The CCPA has given an expanded definition for the term 'Personal Information, which protects under the statute. Any information that identifies a particular consumer or household is considered 'Personal Information’.



(real names, alias, residential address, IP, email address, account name, social security number, driver's license number, passport number, etc.);

Professional or employment-related information

Information about employees from personal details, job title, contracts (if any), benefits, and any related professional data.

Commercial information

(records of personal property, products or services purchased, obtained, or considered, or other purchasing or consuming histories or tendencies, etc.);

Education information

Information that the person presents can not be found publicly. This does not apply to publicly accessible educational information on the individual.

Biometric information

Biometrics is the technical term for body measurements and calculations. It refers to the metrics related to human characteristics to verify the identity or gain access.

Inferences are drawn from any of the information mentioned above to create a consumer profile

reflecting preferences, characteristics, psychological trends, predispositions, behavior, attitudes, intelligence, abilities, and aptitudes.

Internet or other electronic network activity information

(browsing history, search history, and information regarding a consumer's interaction with an Internet Web site, application, or advertisement, etc.);

Other information

includes geolocation, audio, electronic, visual, thermal, olfactory, or similar information that may be in possession of the organization.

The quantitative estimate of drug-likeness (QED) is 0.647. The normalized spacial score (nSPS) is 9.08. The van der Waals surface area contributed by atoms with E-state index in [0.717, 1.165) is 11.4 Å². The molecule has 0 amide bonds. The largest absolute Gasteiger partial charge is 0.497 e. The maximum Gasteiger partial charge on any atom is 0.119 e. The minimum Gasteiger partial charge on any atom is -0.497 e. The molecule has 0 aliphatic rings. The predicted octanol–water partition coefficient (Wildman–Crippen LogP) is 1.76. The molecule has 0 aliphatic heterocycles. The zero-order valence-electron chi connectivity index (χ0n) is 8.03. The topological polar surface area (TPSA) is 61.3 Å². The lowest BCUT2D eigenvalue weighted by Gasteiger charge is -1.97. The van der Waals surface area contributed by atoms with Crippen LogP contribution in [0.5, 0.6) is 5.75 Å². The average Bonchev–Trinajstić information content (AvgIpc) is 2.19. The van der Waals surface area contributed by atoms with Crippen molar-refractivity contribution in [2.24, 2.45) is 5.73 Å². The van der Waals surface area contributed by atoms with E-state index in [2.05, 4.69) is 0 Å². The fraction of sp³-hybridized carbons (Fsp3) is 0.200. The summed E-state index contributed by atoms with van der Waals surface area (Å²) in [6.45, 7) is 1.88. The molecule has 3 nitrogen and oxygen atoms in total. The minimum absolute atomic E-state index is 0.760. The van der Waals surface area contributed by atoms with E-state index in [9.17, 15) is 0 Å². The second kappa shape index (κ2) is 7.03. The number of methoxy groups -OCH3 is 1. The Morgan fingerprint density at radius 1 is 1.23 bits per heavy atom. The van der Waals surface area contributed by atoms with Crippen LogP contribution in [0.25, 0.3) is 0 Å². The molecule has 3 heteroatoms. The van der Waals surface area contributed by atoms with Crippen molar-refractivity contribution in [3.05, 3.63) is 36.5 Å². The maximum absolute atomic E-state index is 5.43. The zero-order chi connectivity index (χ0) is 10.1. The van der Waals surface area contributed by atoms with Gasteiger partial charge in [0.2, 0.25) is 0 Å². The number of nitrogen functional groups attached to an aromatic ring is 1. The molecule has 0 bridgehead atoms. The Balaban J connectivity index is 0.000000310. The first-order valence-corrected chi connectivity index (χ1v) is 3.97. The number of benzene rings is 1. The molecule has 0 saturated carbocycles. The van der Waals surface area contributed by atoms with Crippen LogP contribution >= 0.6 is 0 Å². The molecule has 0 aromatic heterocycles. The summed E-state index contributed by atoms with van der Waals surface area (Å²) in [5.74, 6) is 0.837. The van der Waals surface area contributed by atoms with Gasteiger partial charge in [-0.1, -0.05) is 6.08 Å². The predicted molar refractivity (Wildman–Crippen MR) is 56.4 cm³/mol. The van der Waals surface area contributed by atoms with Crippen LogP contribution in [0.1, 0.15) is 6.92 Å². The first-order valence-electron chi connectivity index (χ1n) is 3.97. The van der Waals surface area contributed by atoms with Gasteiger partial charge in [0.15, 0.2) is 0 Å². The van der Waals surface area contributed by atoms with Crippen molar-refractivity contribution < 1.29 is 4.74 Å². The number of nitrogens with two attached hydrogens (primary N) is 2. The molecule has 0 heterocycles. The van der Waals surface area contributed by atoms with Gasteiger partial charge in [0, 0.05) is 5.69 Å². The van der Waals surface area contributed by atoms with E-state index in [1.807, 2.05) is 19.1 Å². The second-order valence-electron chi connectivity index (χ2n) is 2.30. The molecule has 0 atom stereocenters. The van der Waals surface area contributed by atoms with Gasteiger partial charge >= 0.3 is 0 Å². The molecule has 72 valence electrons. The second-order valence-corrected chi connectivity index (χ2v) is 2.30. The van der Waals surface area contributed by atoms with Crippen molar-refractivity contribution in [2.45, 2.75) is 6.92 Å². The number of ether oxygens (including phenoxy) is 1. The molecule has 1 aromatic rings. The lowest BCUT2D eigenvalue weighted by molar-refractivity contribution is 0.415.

The only exceptions are publicly available information (made public by federal or state authorities) or de-identified consumer information.

Who needs to comply?

If a for-profit entity which does business in California fulfills any one of the following three conditions, they are required to abide by the CCPA regulations.

who needs to comply

Has $25 million in gross annual revenue;

personal information

Obtains or shares personal information of at least 50,000 California residents, households, and/or devices per year;

personal info

At least 50% of their annual revenue is generated from selling California residents’ personal information.

Businesses on which the CCPA applies also include any entity run or controlled by a business or shares common branding with a business. No distinction has been made between domestic and foreign entities, and a foreign parent company with a controlling interest in a U.S.-based subsidiary would itself also be subject to the CCPA.